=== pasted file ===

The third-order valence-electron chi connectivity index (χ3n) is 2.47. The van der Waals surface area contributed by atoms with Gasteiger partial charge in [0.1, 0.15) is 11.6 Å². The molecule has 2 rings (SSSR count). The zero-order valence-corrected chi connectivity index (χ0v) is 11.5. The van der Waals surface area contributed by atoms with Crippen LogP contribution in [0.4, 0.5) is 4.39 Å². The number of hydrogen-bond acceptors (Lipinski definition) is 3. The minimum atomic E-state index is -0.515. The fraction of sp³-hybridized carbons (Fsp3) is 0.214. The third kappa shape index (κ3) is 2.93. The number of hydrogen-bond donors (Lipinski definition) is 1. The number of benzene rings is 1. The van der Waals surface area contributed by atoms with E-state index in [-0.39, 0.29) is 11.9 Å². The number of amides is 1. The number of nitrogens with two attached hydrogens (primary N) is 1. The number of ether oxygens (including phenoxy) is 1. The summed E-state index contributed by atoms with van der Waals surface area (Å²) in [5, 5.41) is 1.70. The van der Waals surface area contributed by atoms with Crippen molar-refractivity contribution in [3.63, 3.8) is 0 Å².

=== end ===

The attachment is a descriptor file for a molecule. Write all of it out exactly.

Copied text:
The third-order valence-electron chi connectivity index (χ3n) is 2.47. The van der Waals surface area contributed by atoms with Gasteiger partial charge in [0.1, 0.15) is 11.6 Å². The molecule has 2 rings (SSSR count). The zero-order valence-corrected chi connectivity index (χ0v) is 11.5. The van der Waals surface area contributed by atoms with Crippen LogP contribution in [0.4, 0.5) is 4.39 Å². The number of hydrogen-bond acceptors (Lipinski definition) is 3. The minimum atomic E-state index is -0.515. The fraction of sp³-hybridized carbons (Fsp3) is 0.214. The third kappa shape index (κ3) is 2.93. The number of hydrogen-bond donors (Lipinski definition) is 1. The number of benzene rings is 1. The van der Waals surface area contributed by atoms with E-state index in [-0.39, 0.29) is 11.9 Å². The number of amides is 1. The number of nitrogens with two attached hydrogens (primary N) is 1. The number of ether oxygens (including phenoxy) is 1. The summed E-state index contributed by atoms with van der Waals surface area (Å²) in [5, 5.41) is 1.70. The van der Waals surface area contributed by atoms with Crippen molar-refractivity contribution in [3.63, 3.8) is 0 Å².